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Cover art by Guy Denning

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Awards:


• July 12, 2017 "Editor's Pick" at Newpages.com

• 2018 Montaigne Medal Finalist sponsored by Eric Hoffer Awards ("awarded to the most thought-provoking books")

Summary:


Hawk on Wire is a record of ecological disaster caused by global heating, and informed prophecy of what will happen unless humanity changes from coal and tar sands oil to renewable energy in the next five years from 2017 to 2022. The book acknowledges widespread complicity of those in developed nations focusing “only [on] the language of hunger, sex, territory” and imagines “How We Stopped Corporate Psychopaths From Cooking Planet Earth.” These poems reach into the vulnerable area of the human psyche Franz Kafka wrote about: “The dream reveals the reality, which conception lags behind. That is the horror of life – the terror of art.” Starbuck blends history, climate science updates, personal activism, and poetic imagination to paint that “reality” currently affecting island nations, millions of current climate refugees, and vanishing ecological community we share in land, sea, and sky. The book includes a series of imagined ghosts speaking about climate change (Mark Twain, Socrates, Ed Abbey, Mother Teresa, Galileo, Bukowski, T’ao Ch’ien, Rilke, Orwell, and Martha, the last passenger pigeon who died 1914 in Cincinnati Zoo: “The hum of steel rails was the song //foretelling my death and yours, / my captivity and your insincerity instead of / no trains, no tracks, no cages”).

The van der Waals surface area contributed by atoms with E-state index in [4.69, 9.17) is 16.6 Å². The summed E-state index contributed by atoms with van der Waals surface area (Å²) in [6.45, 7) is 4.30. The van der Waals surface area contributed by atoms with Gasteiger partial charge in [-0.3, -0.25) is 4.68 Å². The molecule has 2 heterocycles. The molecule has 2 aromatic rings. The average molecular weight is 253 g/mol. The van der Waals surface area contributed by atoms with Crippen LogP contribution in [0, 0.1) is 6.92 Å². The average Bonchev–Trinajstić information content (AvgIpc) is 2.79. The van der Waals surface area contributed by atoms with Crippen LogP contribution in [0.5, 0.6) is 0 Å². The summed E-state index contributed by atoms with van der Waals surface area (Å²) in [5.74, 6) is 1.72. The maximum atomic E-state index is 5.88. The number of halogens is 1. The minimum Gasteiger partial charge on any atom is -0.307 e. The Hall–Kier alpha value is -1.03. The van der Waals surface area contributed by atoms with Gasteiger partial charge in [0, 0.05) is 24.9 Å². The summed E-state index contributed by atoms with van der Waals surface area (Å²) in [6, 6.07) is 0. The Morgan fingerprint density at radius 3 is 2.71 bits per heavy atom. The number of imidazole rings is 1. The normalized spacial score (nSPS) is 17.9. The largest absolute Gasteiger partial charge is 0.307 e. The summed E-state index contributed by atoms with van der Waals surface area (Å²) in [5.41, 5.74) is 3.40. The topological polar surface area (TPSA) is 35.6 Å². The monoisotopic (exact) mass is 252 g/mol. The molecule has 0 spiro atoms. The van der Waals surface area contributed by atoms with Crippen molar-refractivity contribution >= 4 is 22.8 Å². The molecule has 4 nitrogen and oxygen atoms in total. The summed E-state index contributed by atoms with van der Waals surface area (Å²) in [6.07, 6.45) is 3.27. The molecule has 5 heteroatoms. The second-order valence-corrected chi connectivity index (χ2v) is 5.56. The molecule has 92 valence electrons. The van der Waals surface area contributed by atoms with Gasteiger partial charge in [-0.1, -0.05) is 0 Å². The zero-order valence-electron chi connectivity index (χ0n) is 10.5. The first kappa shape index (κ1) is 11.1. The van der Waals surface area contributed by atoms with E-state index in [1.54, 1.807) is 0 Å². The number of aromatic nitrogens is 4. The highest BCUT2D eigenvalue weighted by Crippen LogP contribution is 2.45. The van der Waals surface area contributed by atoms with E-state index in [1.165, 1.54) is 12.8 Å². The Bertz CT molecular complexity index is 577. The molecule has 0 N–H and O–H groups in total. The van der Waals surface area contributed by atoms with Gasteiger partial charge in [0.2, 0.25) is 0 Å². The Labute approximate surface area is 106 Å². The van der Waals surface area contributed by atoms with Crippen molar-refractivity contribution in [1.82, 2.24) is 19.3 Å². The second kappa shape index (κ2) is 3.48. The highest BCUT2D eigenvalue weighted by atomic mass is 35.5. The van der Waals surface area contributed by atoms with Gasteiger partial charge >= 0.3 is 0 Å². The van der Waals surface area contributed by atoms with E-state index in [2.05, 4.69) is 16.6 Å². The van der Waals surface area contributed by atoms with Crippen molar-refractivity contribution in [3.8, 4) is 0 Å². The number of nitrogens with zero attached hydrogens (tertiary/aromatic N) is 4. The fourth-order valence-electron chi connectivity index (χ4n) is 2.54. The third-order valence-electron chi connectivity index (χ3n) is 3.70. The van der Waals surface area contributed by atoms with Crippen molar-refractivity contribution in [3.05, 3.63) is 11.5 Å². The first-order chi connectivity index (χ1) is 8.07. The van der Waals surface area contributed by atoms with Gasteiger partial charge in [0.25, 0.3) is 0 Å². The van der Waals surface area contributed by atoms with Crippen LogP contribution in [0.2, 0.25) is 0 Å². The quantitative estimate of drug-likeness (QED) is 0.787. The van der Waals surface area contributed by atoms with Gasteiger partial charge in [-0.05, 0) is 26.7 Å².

‍About ‍the ‍Author: ‍


‍Scott ‍T. ‍Starbuck ‍wrote ‍most ‍of ‍these ‍poems ‍at ‍a ‍2016 ‍PLAYA ‍Art, ‍Science, ‍and ‍Community ‍Collaboration ‍in ‍the ‍Oregon ‍Outback. ‍He ‍was ‍a ‍Friends ‍of ‍William ‍Stafford ‍Scholar ‍at ‍the ‍"Speak ‍Truth ‍to ‍Power" ‍Fellowship ‍of ‍Reconciliation ‍Seabeck ‍Conference ‍in ‍2014, ‍a ‍2013 ‍Artsmith ‍Fellow ‍on ‍Orcas ‍Island, ‍and ‍writer-in-residence ‍at ‍the ‍Sitka ‍Center ‍for ‍Art ‍and ‍Ecology. ‍His ‍scientifically-informed ‍poetry ‍focuses ‍on ‍the ‍clash ‍between ‍ancient ‍sustaining ‍forces ‍like ‍wild ‍salmon ‍rivers ‍and ‍modern ‍industry ‍and ‍industrial ‍livelihood. ‍His ‍climate ‍change ‍activism ‍includes ‍calling ‍TV/news ‍stations ‍on ‍behalf ‍of ‍San ‍Diego ‍area ‍tribes ‍in ‍solidarity ‍with ‍water ‍protectors ‍near ‍Cannon ‍Ball, ‍North ‍Dakota, ‍reading ‍to ‍over ‍500 ‍climate ‍activists ‍at ‍a ‍December ‍12, ‍2016, ‍Rally ‍for ‍Climate ‍Justice ‍in ‍San ‍Diego’s ‍Balboa ‍Park, ‍serving ‍on ‍the ‍coordinating ‍committee ‍of ‍the ‍Road ‍Through ‍Paris ‍action ‍at ‍San ‍Diego350.org ‍, ‍volunteer ‍editing ‍and ‍writing ‍at ‍SanDiego350.org ‍, ‍moderating ‍climate ‍change ‍film ‍showings ‍/workshops ‍at ‍his ‍college, ‍attending ‍nonviolent ‍protests, ‍and ‍updating ‍his ‍ecoblog ‍Trees, ‍Fish, ‍and ‍Dreams. ‍With ‍Antarctic ‍CO2 ‍at ‍400 ‍parts ‍per ‍million ‍for ‍the ‍first ‍time ‍in ‍4 ‍million ‍years, ‍threat ‍of ‍a ‍huge ‍Arctic ‍methane ‍release, ‍and ‍melting ‍glaciers ‍bringing ‍inevitable ‍sea ‍level ‍rise ‍predicted ‍to ‍affect ‍hundreds ‍of ‍millions ‍of ‍humans, ‍he ‍agrees ‍with ‍activists ‍and ‍creatives ‍insisting ‍nonviolent ‍actions ‍are ‍vital ‍now. ‍Starbuck ‍currently ‍lives ‍near ‍Vancouver, ‍Washington, ‍and ‍in ‍San ‍Diego, ‍where ‍he ‍teaches ‍creative ‍writing, ‍world ‍literature, ‍and ‍English.


‍Scott’s ‍climate ‍ecoblog

‍Review ‍in ‍Plumwood ‍Mountain

‍Review ‍by ‍Vivian ‍Hansen ‍inThe ‍Goose: ‍A ‍Journal ‍of ‍Arts, ‍Environment, ‍and ‍Culture ‍in ‍Canada

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